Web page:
Donne par toi, toucherait plus mon cœur;
Il serait un don plus superbe.
Il ferait plus mon Bonheur.
What I say is the truth.
All the treasures of the universe
Only have a value by the object we love,
Or by the hand that offers them.
A bouquet made of grass
Given by you would please my heart;
It would be a more superb gift.
It would be total happiness.
These verses, from Act 1, Scene 8 of an opera called Le Roi et le Fermier (The King and the Farmer), a comic opera in three acts, were written by Pierre-Alexandre Monsigny (1729-1817), who became internationally famous as a result of this work.
First premiered in 1762 at the Opera-Comique in Paris, the opera was based on Robert Dodsley’s tale The King and the Miller of Mansfield and told the story of how the English king loses his party while hunting in Sherwood Forest. As a result of its success, it had been performed many times over the years since its first premiere.
When the singer finished, Du Ponceau approached him and, speaking in French, complimented his voice. The officer, surprised to hear another French speaker, extended his hand in greeting and struck up a conversation.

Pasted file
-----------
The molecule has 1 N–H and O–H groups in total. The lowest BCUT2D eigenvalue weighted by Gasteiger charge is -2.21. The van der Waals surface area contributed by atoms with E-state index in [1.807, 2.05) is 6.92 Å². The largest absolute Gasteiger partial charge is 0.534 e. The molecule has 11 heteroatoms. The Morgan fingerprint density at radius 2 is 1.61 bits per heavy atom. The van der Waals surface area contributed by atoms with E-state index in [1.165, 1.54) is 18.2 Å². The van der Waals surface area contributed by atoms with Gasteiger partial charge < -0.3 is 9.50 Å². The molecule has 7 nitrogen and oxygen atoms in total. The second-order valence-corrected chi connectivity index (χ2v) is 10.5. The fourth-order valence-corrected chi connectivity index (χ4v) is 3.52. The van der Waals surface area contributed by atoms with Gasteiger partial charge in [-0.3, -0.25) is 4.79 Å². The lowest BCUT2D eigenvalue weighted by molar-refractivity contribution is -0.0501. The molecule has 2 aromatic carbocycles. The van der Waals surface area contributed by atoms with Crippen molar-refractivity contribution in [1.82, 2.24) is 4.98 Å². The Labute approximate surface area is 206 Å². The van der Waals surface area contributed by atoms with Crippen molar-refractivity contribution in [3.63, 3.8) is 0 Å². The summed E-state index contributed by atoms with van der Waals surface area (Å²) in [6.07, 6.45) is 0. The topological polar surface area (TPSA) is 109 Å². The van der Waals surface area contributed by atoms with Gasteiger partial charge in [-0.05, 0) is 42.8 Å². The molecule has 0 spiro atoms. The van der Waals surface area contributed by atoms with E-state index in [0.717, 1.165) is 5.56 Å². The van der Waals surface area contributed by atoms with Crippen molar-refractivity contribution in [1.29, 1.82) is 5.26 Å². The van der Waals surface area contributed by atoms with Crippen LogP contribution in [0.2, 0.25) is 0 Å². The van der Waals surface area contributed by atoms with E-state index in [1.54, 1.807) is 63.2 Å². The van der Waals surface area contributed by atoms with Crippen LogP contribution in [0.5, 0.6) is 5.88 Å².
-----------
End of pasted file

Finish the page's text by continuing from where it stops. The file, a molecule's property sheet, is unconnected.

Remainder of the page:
As the two men walked through the camp, the officer asked why the French had abandoned the Indians and explained that his people would not consent to call the English “Fathers,” as they viewed the French alone as deserving of that honorific.
Finally, the officer asked Du Ponceau some questions about the royal family of France and whether they meant to retake Canada from the English.
Next, the conversation turned to just who the French opera-singing Continental Army officer really was. He told Du Ponceau that he was from the Abenaki nation and that he had served the Continental forces in Canada in 1775 under Gen. Richard Montgomery and that when the army had retreated in the spring of 1776, he had followed them south and been with them ever since.
Continuing in French, the officer said, “One calls me here Colonel Louis. It is the name which I received with the baptism … for I am a good Christian and a good Catholic.”